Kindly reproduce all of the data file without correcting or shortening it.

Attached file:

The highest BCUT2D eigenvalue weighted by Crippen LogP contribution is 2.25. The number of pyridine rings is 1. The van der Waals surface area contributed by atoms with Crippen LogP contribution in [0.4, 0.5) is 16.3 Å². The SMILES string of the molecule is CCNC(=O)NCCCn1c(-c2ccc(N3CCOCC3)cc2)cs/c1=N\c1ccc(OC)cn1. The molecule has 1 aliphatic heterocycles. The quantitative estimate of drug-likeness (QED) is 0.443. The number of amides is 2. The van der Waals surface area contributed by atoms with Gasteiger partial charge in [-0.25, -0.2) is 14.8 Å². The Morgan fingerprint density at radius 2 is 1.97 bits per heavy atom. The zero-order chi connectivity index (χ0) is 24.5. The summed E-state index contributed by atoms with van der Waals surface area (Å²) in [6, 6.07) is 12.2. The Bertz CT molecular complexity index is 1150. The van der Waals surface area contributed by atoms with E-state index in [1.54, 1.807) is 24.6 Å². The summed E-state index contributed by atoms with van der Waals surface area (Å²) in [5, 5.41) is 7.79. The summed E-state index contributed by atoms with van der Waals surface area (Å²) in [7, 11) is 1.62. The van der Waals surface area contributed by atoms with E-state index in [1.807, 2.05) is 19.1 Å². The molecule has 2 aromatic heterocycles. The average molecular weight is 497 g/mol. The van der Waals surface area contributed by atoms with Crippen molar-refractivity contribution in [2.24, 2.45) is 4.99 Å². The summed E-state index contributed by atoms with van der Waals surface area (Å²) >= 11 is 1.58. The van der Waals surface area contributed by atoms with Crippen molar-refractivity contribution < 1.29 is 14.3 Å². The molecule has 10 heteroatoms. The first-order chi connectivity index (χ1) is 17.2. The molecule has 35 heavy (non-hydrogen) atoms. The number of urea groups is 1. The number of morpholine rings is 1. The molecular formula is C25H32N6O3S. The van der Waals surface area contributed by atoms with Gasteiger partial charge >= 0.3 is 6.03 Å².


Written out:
The highest BCUT2D eigenvalue weighted by Crippen LogP contribution is 2.25. The number of pyridine rings is 1. The van der Waals surface area contributed by atoms with Crippen LogP contribution in [0.4, 0.5) is 16.3 Å². The SMILES string of the molecule is CCNC(=O)NCCCn1c(-c2ccc(N3CCOCC3)cc2)cs/c1=N\c1ccc(OC)cn1. The molecule has 1 aliphatic heterocycles. The quantitative estimate of drug-likeness (QED) is 0.443. The number of amides is 2. The van der Waals surface area contributed by atoms with Gasteiger partial charge in [-0.25, -0.2) is 14.8 Å². The Morgan fingerprint density at radius 2 is 1.97 bits per heavy atom. The zero-order chi connectivity index (χ0) is 24.5. The summed E-state index contributed by atoms with van der Waals surface area (Å²) in [6, 6.07) is 12.2. The Bertz CT molecular complexity index is 1150. The van der Waals surface area contributed by atoms with E-state index in [1.54, 1.807) is 24.6 Å². The summed E-state index contributed by atoms with van der Waals surface area (Å²) in [5, 5.41) is 7.79. The summed E-state index contributed by atoms with van der Waals surface area (Å²) in [7, 11) is 1.62. The van der Waals surface area contributed by atoms with E-state index in [1.807, 2.05) is 19.1 Å². The molecule has 2 aromatic heterocycles. The average molecular weight is 497 g/mol. The van der Waals surface area contributed by atoms with Crippen molar-refractivity contribution in [2.24, 2.45) is 4.99 Å². The summed E-state index contributed by atoms with van der Waals surface area (Å²) >= 11 is 1.58. The van der Waals surface area contributed by atoms with Crippen molar-refractivity contribution < 1.29 is 14.3 Å². The molecule has 10 heteroatoms. The first-order chi connectivity index (χ1) is 17.2. The molecule has 35 heavy (non-hydrogen) atoms. The number of urea groups is 1. The number of morpholine rings is 1. The molecular formula is C25H32N6O3S. The van der Waals surface area contributed by atoms with Gasteiger partial charge >= 0.3 is 6.03 Å².